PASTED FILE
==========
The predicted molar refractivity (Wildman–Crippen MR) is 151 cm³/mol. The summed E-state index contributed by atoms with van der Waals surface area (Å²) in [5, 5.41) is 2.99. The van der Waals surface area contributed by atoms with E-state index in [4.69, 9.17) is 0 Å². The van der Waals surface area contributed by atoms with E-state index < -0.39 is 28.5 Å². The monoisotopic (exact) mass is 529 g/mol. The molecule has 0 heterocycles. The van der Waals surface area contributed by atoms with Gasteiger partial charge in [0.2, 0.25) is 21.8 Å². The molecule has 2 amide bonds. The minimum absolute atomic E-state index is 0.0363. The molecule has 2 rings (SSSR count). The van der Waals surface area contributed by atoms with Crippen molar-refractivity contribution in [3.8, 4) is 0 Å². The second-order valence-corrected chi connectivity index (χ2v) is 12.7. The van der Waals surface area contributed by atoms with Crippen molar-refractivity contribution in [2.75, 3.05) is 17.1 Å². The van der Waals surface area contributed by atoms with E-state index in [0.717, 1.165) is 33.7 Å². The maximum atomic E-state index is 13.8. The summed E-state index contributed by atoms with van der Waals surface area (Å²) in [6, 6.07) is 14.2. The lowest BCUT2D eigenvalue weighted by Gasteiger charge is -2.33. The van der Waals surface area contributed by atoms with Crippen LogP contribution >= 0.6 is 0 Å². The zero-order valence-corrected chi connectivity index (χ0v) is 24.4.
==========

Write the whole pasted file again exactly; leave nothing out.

The predicted molar refractivity (Wildman–Crippen MR) is 151 cm³/mol. The summed E-state index contributed by atoms with van der Waals surface area (Å²) in [5, 5.41) is 2.99. The van der Waals surface area contributed by atoms with E-state index in [4.69, 9.17) is 0 Å². The van der Waals surface area contributed by atoms with E-state index < -0.39 is 28.5 Å². The monoisotopic (exact) mass is 529 g/mol. The molecule has 0 heterocycles. The van der Waals surface area contributed by atoms with Gasteiger partial charge in [0.2, 0.25) is 21.8 Å². The molecule has 2 amide bonds. The minimum absolute atomic E-state index is 0.0363. The molecule has 2 rings (SSSR count). The van der Waals surface area contributed by atoms with Crippen molar-refractivity contribution in [3.8, 4) is 0 Å². The second-order valence-corrected chi connectivity index (χ2v) is 12.7. The van der Waals surface area contributed by atoms with Crippen molar-refractivity contribution in [2.75, 3.05) is 17.1 Å². The van der Waals surface area contributed by atoms with E-state index in [0.717, 1.165) is 33.7 Å². The maximum atomic E-state index is 13.8. The summed E-state index contributed by atoms with van der Waals surface area (Å²) in [6, 6.07) is 14.2. The lowest BCUT2D eigenvalue weighted by Gasteiger charge is -2.33. The van der Waals surface area contributed by atoms with Crippen LogP contribution >= 0.6 is 0 Å². The zero-order valence-corrected chi connectivity index (χ0v) is 24.4.